Power BI is an excellent tool from Microsoft for data visualisation and dashboards. ArcGIS, from Esri, is also an excellent tool for data visualisation and dashboards. Can I use both? Absolutely. In fact, we encourage our customers to have both tools as part of their business intelligence capability. Does that mean I need to store the data twice? No. Are they two separate systems? No. You can have a single-source-of-truth for data (spatial and non-spatial) that is presented to your staff via either tool or via both tools.
That is the point of this post.
The first thing to recognise is that the architecture of the two tools is very similar – or perhaps I should say aligned. And also the publishing workflow is aligned: both tools support power users, but also encourage self-service publishing. In both tools, a user typically authors real-time visualisations and analytic dashboards, using either a thick-client app (Power BI Desktop or ArcGIS Pro/Arc Map) or a web app. Then the same user publishes these visualisations – either to one person, to a group or the organisation, or to the world.
A fundamental principle of both tools is the idea of real-time business intelligence. As the data changes, the dashboards automatically update in real-time. In many situations you can create a highly functional and great-looking dashboard in either tool. Of course, for some things Power BI is better and sometimes ArcGIS is better.
How do I get business data stored in ArcGIS into a Power BI dashboard?
This is the most common question I get asked and key to answering it is to understand that these are two different ways of presenting the same data. Both tools expect to get the data from industry-standard data sources: databases, files (e.g. CSV), APIs (e.g. JSON) and so on.
Many ArcGIS users store their spatial data in a database, such as SQL Server, Oracle or Postgres (including database-as-a-service options available in Azure and Amazon Web Services). All database platforms supported by ArcGIS are supported by Power BI…
So just connect from Power BI Desktop directly to your existing spatial databases, design the dashboards you need and ignore the spatial context of that data. Present the data in Power BI using all the visualisations you are familiar with. To enable real-time dashboards using data from a database (spatial or not), you will need to use the standard Microsoft service platforms that form part of Power BI, such as Power BI Gateway or Power BI Report Server.
That is too easy. What if my ArcGIS data isn’t in a database? What if it is stored in the cloud in ArcGIS Online, or within ArcGIS Enterprise’s Data Store? We call these hosted feature services, and the data is accessed via web services – via a REST API.
Still easy! Simply connect Power BI directly to the query endpoint of the ArcGIS API. The API presents JSON, which Power BI can understand and show in visualisations, again all in real-time. In order to do this, use the query method of the feature service API. For more details, see the Appendix of this post.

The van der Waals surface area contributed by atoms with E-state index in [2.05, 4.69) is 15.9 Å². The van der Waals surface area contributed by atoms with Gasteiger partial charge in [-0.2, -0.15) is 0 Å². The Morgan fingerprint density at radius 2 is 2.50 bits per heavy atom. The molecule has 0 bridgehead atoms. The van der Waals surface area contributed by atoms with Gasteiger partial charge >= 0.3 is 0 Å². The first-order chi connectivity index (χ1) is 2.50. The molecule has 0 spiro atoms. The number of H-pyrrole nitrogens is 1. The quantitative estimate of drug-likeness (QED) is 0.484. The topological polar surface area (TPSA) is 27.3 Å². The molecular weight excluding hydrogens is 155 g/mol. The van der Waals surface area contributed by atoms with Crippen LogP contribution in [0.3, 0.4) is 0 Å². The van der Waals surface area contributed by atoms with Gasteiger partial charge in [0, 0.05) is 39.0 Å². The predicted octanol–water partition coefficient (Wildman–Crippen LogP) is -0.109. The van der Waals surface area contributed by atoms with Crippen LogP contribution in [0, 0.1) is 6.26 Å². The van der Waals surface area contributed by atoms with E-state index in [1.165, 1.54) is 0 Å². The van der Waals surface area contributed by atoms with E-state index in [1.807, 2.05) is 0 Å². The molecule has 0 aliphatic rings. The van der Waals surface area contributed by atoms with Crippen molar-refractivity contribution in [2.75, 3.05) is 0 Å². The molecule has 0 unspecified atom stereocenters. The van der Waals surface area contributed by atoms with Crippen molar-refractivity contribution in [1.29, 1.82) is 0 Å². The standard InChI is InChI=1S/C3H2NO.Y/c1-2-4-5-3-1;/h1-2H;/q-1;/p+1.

If your users and groups are derived from Microsoft Active Directory/Azure AD then you can have a seamless authentication and authorisation experience between the two routes into your data. For example, you could create a single tabbed application using an ArcGIS Story Map, with one tab showing a Power BI dashboard and the next tab showing a map-driven ArcGIS dashboard. The end-user is unlikely to care – as long as they are getting the business intelligence they need to do their jobs.
How do I get business data which is already in Power BI on to a map?
Another question I get asked by customers is how they can show their existing Power BI data sources on a map. How can they put maps into their dashboards?
Often this is the same question as the last one! Those existing Power BI data sources are often ArcGIS data sources too. So a common approach is to use both tools alongside each other, so you get the best out of each tool. In the previous section I described how to do this.
But Power BI supports many more types of data source than ArcGIS does. There will be some scenarios where ArcGIS cannot connect to the real-time data source directly. Almost all of these scenarios will be with very simple spatial data - addresses and XY coordinates. The reason for this is that data sources capable of holding rich spatial data, such as lines and polygons, are likely to be supported by ArcGIS already.
So how do we get a map in Power BI? Well, it comes with three mapping visualisations from Microsoft which can be useful:
The Map works well for dots on a map if your data contains latitude and longitude. It does support addresses – Geocoding - but the results cannot be limited to the UK and in my experience it produces unsatisfactory results.